It is generally accepted that a CEO of organization must be a competent person or must what he or she is doing in how to run the corporation in term of attaining the corporate goals and objectives. With the CEO at the helm the organization, the same person is in the best position to influence the direction of the organization in the attainment of corporate goals and objectives. But before objectives must be met there are choices that must be made by the same CEO which must be guided by organization’s philosophy and which indispensably code of conducts that would the company’s philosophy. As such ethics must come into play. Ethics is therefore a matter of choice but it since it includes the CEO as the major decision maker in the success of the organization. Moreover, it is worth investigating whether ethical value or ideology of the CEO is also important to the organization in making choices for the organization as decisions are made. This paper will therefore answer the question: Does the ethical value of the CEO matter in the organization that he or she leads?
This paper seeks to write a literature review using three articles that would attempt to critically evaluate whether the ethical value or ideology of the CEO really matterss in organizations. The articles include the following: (1) “The Effect of Ethical Orientation and Professional Commitment on Earnings Management Behavior” by Greenfield, Jr, et. al; (2) “The Escalation of Deception” by Fleming and Zyglidopoulos; and (3) “The CEO’s influence on corporate foundation giving” by Werbel and Carter.
Analysis and Discussion
2.1 “The Effect of Ethical Orientation and Professional Commitment on Earnings Management Behavior”
In making their work entitled “The Effect of Ethical Orientation and Professional Commitment on Earnings Management Behavior,” Greenfield, Jr, et. al, upheld the importance of ethical value of the CEO when they directly found the clear impact of a person’s ethical ideology or value and his or her level of professional commitment on the earnings management decision. The authors used of 375 undergraduate business majors as sample in their research and the results of their analysis revealed an individual’s ethical orientation and decision-making which are significantly related to each other by statistical computations. That ethical orientation or ideology to have significant relationship with ethical decision making may not be hard to accept since to make a decisions essentially involves invoking values and beliefs of the decision maker in a particular situation. This ideology may be called a bias but the most important is that it matters in following a certain choice.
The study made by the authors primarily found that person’s ethical orientation acts as a go-between an implied relationship of such person’s personal benefit and earnings management behavior. The study in effect further improved or created an explanation of previous research on the matter asserts that inclination to participate in earnings management came was due mostly to personal benefit mostly. They pointed out that one’s ethical position partakes of equal if not of greater importance in understanding earnings management behavior. The authors specifically refer to relativistic ethical orientation of a person to more likely influence a CEO to engage in earnings management practices as compared to one which is idealistic. Using Generally Accepted Accounting Principles (GAAP) which the authors claim to allow some discretion on the part of decision maker to make a choice to what will be used in the organization way of computing its income or earnings per share; they did found evidence of an impact of an ethical belief on managing earnings. An earnings per share is computed essentially dividing net income of a given year divided by average outstanding share.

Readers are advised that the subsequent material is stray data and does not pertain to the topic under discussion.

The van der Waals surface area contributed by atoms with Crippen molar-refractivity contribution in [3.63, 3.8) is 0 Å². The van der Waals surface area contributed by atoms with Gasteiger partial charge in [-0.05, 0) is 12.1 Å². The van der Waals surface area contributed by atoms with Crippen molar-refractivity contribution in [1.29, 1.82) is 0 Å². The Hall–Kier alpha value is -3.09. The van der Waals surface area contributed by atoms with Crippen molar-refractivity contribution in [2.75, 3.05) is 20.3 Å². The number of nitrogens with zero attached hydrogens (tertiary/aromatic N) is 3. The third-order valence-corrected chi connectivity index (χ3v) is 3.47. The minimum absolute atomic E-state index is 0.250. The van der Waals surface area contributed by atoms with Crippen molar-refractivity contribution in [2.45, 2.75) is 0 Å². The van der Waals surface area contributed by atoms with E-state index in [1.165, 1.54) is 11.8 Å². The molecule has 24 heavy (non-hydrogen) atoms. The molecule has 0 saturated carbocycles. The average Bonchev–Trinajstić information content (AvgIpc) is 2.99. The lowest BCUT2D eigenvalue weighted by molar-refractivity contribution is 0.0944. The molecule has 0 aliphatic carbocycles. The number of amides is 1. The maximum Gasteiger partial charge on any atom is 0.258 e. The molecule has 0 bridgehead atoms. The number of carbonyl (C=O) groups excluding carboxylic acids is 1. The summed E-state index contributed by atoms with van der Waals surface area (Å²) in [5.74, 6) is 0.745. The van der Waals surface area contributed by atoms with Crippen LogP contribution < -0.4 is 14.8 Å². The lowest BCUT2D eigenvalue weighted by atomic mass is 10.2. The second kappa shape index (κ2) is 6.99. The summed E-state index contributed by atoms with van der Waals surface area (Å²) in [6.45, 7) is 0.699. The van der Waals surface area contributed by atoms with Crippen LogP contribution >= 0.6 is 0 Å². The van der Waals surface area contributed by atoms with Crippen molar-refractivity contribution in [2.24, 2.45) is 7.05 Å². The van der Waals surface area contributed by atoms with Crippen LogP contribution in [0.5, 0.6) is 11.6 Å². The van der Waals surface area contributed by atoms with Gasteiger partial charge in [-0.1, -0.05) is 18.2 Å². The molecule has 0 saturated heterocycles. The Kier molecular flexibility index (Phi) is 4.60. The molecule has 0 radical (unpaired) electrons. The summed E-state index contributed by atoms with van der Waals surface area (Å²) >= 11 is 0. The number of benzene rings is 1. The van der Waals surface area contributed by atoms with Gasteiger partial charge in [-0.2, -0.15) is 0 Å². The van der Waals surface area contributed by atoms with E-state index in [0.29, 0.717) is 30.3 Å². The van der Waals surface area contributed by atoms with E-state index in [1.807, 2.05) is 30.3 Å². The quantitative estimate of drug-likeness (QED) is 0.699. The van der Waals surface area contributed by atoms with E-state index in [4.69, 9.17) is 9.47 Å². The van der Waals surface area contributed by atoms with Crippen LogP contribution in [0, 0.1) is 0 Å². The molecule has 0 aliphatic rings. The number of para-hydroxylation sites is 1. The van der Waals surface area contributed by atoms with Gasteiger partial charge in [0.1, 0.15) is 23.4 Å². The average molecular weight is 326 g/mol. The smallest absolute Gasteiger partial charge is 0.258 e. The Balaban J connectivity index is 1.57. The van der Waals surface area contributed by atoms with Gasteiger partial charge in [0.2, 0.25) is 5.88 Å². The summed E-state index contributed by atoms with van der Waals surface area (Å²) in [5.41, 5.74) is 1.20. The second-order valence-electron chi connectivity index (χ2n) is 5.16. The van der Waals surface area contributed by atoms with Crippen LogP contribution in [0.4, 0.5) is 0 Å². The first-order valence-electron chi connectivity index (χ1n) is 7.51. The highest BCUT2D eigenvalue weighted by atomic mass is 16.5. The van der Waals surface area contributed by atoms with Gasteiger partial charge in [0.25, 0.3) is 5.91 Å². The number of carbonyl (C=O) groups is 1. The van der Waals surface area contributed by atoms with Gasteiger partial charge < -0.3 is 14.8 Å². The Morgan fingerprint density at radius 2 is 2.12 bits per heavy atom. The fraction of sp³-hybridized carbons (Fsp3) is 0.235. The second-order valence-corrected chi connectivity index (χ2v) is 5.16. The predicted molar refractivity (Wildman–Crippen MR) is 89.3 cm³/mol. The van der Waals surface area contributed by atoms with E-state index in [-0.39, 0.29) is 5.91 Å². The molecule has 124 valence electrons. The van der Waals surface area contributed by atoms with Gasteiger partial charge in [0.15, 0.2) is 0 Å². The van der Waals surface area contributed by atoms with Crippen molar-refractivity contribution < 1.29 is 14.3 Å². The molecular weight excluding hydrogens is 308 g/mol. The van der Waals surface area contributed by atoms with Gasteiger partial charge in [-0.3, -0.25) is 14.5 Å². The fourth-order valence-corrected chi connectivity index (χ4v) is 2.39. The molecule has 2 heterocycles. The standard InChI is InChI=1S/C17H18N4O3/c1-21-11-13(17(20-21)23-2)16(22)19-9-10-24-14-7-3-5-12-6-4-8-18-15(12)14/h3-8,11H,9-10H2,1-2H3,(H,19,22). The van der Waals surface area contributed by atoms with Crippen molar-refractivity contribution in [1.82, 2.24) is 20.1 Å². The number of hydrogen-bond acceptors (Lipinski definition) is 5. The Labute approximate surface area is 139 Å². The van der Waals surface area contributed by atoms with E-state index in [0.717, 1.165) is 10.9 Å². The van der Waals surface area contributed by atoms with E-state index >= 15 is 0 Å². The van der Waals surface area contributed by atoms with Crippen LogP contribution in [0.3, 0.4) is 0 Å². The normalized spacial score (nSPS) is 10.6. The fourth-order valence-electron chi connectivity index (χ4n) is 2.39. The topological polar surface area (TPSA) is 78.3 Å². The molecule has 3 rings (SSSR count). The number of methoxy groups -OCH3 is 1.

It may be pointed out however that with the authors finding that ethical position is equally or more important than personal benefit in understanding behavior, they impliedly appear in a sense to have separated personal benefit from ethical orientation and made finding for the latter.
What they claimed as decisions allowed by GAAP after citing relevant authorities, include the capacity of business to report income that had not yet been earned and the stability of income reporting or income smoothing. They cited the experiences of Enron, Allied Carpet and Sunbeam to prove their assumptions. The authors may have cited works where they assumed that GAAP allows certain decisions but this researcher has some reservations on the validity of assumption. Thus without actually accepting the validity of the assumption used since GAAP is for accrual accounting where it would allow what is earned to be recognized only than what is collected, the findings of authors may still be given credit if they just meant that doing such what they apparently referred as what GAAP allows are part of the choice of respondents to their study.
A finding that a level of professional commitment is related to the earnings management decision was also made known and explained by the authors. In this aspect, they found that personally committed person are less likely to behave opportunistically. The fact that persons with higher levels of professional commitment would have less attraction to engage in earnings management practices and to behave opportunistically clearly speaks for the important of ethical values of CEO that may be measured by level of professional commitment to the organization that they are working. The study appears to have the limitation that respondents are not actual managers or CEOs but were just undergraduate majors in which case their finding could have some degree of speculation.